The car was towed to a scrapyard with all our stuff in it and we were told we’d have to wait till Monday to get our luggage and purses and everything. So we stayed at a nearby hotel the next two days. I got an amazing amount of wear out of those scrubs. Probably the worst two days of my life. The first night was rough. The second night was the most miserable I’ve ever been. The nurse warned us that this would happen. We were on pain meds and had fallen asleep. Well, we didn’t wake up to take our meds on time to keep the pain away. Suddenly, in the middle of night I was jolted awake to screaming from my roommate. I thought she was dying and I sat straight up … and my side just exploded with pain. Her foot was hurting her so badly she had started screaming. So, I was stumbling around trying to get meds; I piled up every pillow I could find to elevate her foot; I stumbled down the hallway trying to get ice from the machine to numb her foot and leg … all about 2 in the morning. We were both in agony. Lesson learned — when in a car accident always have someone around to care for you for a couple of days. They will keep your meds current and help you.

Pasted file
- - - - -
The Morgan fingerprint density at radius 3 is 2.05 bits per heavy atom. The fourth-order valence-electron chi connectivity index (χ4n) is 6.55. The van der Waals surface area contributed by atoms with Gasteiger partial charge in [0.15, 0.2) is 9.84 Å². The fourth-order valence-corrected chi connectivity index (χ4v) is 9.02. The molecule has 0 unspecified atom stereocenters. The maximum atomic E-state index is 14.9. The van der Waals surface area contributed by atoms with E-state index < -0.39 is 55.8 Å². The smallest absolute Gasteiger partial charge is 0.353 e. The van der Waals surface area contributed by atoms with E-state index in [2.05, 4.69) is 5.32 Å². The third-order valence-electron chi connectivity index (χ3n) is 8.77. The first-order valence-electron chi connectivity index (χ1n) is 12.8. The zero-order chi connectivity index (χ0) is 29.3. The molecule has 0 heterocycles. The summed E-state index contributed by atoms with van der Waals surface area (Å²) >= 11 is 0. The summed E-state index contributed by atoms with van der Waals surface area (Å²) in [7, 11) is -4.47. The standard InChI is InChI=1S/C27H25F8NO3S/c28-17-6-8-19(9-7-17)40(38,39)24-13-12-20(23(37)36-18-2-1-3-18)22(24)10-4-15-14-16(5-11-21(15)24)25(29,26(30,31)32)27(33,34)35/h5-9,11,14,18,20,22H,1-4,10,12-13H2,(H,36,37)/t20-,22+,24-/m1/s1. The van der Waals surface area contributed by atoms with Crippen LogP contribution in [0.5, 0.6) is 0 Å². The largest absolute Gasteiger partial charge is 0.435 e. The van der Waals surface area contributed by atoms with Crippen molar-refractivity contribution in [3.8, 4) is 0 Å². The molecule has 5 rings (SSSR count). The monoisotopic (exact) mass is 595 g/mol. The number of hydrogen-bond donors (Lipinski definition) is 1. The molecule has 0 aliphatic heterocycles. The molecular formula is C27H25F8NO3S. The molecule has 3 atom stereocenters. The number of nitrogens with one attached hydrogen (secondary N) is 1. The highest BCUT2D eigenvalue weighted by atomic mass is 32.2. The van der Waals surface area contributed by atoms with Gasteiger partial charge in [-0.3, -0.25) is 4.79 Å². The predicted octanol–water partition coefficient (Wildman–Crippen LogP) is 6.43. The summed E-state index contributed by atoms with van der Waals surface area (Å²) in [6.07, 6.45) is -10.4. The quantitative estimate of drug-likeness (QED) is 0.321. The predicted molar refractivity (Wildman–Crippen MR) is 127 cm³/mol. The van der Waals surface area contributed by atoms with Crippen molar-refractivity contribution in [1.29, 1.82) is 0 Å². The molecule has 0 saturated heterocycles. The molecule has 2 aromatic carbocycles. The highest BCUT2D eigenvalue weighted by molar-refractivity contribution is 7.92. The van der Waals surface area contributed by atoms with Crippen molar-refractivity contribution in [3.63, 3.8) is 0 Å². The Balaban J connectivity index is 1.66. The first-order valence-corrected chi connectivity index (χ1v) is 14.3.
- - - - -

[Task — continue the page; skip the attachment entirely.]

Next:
I basically spent more time in bed than not for the next two weeks. At that point, I felt well enough to go out and about. My roommate and I took a thank you note over to the studio. Different teachers from studio had called regularly to check up on us. My teacher came right over and hugged me very gently and pulled me out on the dance floor. I hesitated as I didn’t know how I would feel, but we did a very slow, simple rumba. It was like a cold glass of water on a hot day for me. He said we could go back to dancing whenever I wanted to. I don’t remember how long I waited till returning to my lessons, but it wasn’t long. My doctor told me to take it easy, but to keep moving. So I did. There were times I would come out of my lessons being all happy and cheerful, shuffle to my car, sit in the car, and just sob because I hurt all over.